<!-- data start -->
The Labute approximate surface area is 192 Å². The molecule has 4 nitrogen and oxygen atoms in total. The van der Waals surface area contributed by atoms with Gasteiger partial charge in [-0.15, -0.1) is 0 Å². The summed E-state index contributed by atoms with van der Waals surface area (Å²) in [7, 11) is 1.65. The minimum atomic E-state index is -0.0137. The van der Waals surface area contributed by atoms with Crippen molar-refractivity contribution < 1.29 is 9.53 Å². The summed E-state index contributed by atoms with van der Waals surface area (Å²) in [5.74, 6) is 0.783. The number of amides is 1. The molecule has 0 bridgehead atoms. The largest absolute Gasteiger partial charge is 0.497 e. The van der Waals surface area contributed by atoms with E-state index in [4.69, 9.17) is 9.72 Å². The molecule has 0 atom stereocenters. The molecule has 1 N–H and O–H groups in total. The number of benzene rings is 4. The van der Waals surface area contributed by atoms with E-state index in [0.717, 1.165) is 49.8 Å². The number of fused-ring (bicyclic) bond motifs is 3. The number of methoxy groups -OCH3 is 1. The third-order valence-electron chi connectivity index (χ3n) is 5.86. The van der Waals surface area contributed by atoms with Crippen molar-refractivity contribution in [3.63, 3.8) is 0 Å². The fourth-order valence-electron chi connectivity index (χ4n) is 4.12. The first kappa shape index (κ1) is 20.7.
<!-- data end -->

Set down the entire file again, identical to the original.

The Labute approximate surface area is 192 Å². The molecule has 4 nitrogen and oxygen atoms in total. The van der Waals surface area contributed by atoms with Gasteiger partial charge in [-0.15, -0.1) is 0 Å². The summed E-state index contributed by atoms with van der Waals surface area (Å²) in [7, 11) is 1.65. The minimum atomic E-state index is -0.0137. The van der Waals surface area contributed by atoms with Crippen molar-refractivity contribution < 1.29 is 9.53 Å². The summed E-state index contributed by atoms with van der Waals surface area (Å²) in [5.74, 6) is 0.783. The number of amides is 1. The molecule has 0 bridgehead atoms. The largest absolute Gasteiger partial charge is 0.497 e. The van der Waals surface area contributed by atoms with E-state index in [4.69, 9.17) is 9.72 Å². The molecule has 0 atom stereocenters. The molecule has 1 N–H and O–H groups in total. The number of benzene rings is 4. The van der Waals surface area contributed by atoms with E-state index in [0.717, 1.165) is 49.8 Å². The number of fused-ring (bicyclic) bond motifs is 3. The number of methoxy groups -OCH3 is 1. The third-order valence-electron chi connectivity index (χ3n) is 5.86. The van der Waals surface area contributed by atoms with Crippen molar-refractivity contribution in [3.63, 3.8) is 0 Å². The fourth-order valence-electron chi connectivity index (χ4n) is 4.12. The first kappa shape index (κ1) is 20.7.